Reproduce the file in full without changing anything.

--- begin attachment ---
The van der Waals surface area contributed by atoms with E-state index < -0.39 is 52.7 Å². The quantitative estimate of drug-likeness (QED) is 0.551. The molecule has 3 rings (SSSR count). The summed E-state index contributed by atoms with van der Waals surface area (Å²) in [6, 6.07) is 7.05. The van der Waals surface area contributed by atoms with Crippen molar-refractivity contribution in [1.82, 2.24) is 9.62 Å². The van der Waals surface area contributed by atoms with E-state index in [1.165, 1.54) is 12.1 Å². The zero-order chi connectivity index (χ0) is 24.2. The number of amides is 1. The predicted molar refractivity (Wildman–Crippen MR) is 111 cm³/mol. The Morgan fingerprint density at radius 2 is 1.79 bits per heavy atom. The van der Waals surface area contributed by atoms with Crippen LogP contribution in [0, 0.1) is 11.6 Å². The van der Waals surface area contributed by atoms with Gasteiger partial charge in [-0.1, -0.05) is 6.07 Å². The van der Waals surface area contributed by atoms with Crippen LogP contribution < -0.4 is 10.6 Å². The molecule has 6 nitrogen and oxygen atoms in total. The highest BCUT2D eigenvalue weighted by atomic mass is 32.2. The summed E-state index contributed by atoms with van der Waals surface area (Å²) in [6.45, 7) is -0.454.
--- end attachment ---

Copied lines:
The van der Waals surface area contributed by atoms with E-state index < -0.39 is 52.7 Å². The quantitative estimate of drug-likeness (QED) is 0.551. The molecule has 3 rings (SSSR count). The summed E-state index contributed by atoms with van der Waals surface area (Å²) in [6, 6.07) is 7.05. The van der Waals surface area contributed by atoms with Crippen molar-refractivity contribution in [1.82, 2.24) is 9.62 Å². The van der Waals surface area contributed by atoms with E-state index in [1.165, 1.54) is 12.1 Å². The zero-order chi connectivity index (χ0) is 24.2. The number of amides is 1. The predicted molar refractivity (Wildman–Crippen MR) is 111 cm³/mol. The Morgan fingerprint density at radius 2 is 1.79 bits per heavy atom. The van der Waals surface area contributed by atoms with Crippen LogP contribution in [0, 0.1) is 11.6 Å². The van der Waals surface area contributed by atoms with Gasteiger partial charge in [-0.1, -0.05) is 6.07 Å². The van der Waals surface area contributed by atoms with Crippen LogP contribution < -0.4 is 10.6 Å². The molecule has 6 nitrogen and oxygen atoms in total. The highest BCUT2D eigenvalue weighted by atomic mass is 32.2. The summed E-state index contributed by atoms with van der Waals surface area (Å²) in [6.45, 7) is -0.454.